The New Student's Reference Work/Journalism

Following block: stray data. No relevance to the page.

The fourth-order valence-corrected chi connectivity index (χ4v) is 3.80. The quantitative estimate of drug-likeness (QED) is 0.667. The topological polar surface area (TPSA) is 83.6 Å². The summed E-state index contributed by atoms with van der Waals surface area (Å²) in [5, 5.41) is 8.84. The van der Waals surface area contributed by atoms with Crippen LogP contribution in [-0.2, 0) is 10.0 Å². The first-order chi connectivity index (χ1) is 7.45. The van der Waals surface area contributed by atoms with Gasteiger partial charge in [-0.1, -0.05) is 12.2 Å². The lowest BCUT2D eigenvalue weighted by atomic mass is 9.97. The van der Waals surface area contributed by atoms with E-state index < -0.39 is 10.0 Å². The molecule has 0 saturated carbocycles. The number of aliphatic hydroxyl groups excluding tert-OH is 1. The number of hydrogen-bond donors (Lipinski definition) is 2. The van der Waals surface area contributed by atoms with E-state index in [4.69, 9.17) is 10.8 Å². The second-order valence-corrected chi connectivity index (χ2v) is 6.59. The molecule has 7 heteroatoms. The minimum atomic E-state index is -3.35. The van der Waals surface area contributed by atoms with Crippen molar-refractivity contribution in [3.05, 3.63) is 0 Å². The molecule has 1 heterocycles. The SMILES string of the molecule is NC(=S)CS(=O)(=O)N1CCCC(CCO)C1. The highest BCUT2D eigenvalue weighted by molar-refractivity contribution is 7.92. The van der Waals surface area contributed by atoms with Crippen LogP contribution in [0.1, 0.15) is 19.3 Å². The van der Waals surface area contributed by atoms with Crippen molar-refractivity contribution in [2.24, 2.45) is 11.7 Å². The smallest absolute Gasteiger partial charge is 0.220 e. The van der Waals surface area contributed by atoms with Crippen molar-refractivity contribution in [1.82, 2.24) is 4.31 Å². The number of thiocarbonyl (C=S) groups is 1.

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Journalism, the art of making newspapers, is becoming very important with the rapid growth of the newspaper.  The daily paper, which must be in every man’s hand in the early morning hours or ready for his evening’s rest, is the product of more than a hundred brains.  The editor-in-chief decides the political policy; his staff is composed of a number of subeditors or editors of departments — the city editor, the foreign editor, the telegraph editor, the financial editor, the agricultural editor etc.  The city editor, next to the chief editor, is the most important.  He has a large staff of reporters who gather the news of the day in the city where the paper is published.  The managing editor on a large paper often is not the same person as the chief editor, but is the business manager.  The night editor puts the paper to press — if it is a morning paper — decides all questions as to type, surplus matter, “boiling down” or condensing communications, not hesitating to cut down the work of all the other editors.  The advertisements he cannot alter or throw out, as they have been paid for, and the reading matter must take what space is left.  Reporters hold the lowest position on the literary staff.  They usually begin work without a salary, and are paid only for what they write.  Their work is hard — often dangerous and exciting.  They must keep ahead of rival journals in gathering the news, and often have many disagreeable experiences and even hairbreadth escapes in their frantic rush for the latest information.  As they show their fitness they are raised to the grade of special correspondents, sent to the legislatures and congress, European cities and seats of war.  Nearly all large newspapers have offices in London and Paris, and by taking advantage of the five hours’ difference of time the news of the morning papers of Europe can be gathered and sent to the morning papers in the United States.  The subeditors are usually taken from the reporters and special correspondents.  Journalism has become a distinct profession, and there are schools of journalism and chairs of journalism in some colleges.  See Newspapers.